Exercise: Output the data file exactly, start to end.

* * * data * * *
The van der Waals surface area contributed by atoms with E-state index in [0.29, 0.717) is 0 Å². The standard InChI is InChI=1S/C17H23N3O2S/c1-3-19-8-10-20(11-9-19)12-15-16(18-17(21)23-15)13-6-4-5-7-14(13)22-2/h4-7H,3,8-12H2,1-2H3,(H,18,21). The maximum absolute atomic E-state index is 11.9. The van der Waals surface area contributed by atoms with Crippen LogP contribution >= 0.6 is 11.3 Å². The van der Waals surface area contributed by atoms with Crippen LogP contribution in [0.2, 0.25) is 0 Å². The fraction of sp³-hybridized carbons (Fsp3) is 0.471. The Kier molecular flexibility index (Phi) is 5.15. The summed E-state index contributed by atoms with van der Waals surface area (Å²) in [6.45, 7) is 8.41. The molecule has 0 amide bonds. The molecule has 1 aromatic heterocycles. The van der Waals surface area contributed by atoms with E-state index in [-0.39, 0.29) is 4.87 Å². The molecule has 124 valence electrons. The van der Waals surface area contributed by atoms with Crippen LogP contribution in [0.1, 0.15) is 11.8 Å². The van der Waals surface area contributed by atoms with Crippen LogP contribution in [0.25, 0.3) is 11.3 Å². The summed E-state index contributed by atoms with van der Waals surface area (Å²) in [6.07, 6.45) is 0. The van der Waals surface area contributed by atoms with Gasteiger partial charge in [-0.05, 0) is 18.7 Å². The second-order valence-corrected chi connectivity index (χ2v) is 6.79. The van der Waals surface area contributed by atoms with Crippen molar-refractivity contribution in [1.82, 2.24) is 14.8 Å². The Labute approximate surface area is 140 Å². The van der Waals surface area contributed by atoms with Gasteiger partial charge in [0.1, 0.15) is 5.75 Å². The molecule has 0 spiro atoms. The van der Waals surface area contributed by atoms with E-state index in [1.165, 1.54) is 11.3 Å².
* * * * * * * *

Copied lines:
The van der Waals surface area contributed by atoms with E-state index in [0.29, 0.717) is 0 Å². The standard InChI is InChI=1S/C17H23N3O2S/c1-3-19-8-10-20(11-9-19)12-15-16(18-17(21)23-15)13-6-4-5-7-14(13)22-2/h4-7H,3,8-12H2,1-2H3,(H,18,21). The maximum absolute atomic E-state index is 11.9. The van der Waals surface area contributed by atoms with Crippen LogP contribution >= 0.6 is 11.3 Å². The van der Waals surface area contributed by atoms with Crippen LogP contribution in [0.2, 0.25) is 0 Å². The fraction of sp³-hybridized carbons (Fsp3) is 0.471. The Kier molecular flexibility index (Phi) is 5.15. The summed E-state index contributed by atoms with van der Waals surface area (Å²) in [6.45, 7) is 8.41. The molecule has 0 amide bonds. The molecule has 1 aromatic heterocycles. The van der Waals surface area contributed by atoms with E-state index in [-0.39, 0.29) is 4.87 Å². The molecule has 124 valence electrons. The van der Waals surface area contributed by atoms with Crippen LogP contribution in [0.1, 0.15) is 11.8 Å². The van der Waals surface area contributed by atoms with Crippen LogP contribution in [0.25, 0.3) is 11.3 Å². The summed E-state index contributed by atoms with van der Waals surface area (Å²) in [6.07, 6.45) is 0. The van der Waals surface area contributed by atoms with Gasteiger partial charge in [-0.05, 0) is 18.7 Å². The second-order valence-corrected chi connectivity index (χ2v) is 6.79. The van der Waals surface area contributed by atoms with Crippen molar-refractivity contribution in [1.82, 2.24) is 14.8 Å². The Labute approximate surface area is 140 Å². The van der Waals surface area contributed by atoms with Gasteiger partial charge in [0.1, 0.15) is 5.75 Å². The molecule has 0 spiro atoms. The van der Waals surface area contributed by atoms with E-state index in [1.165, 1.54) is 11.3 Å².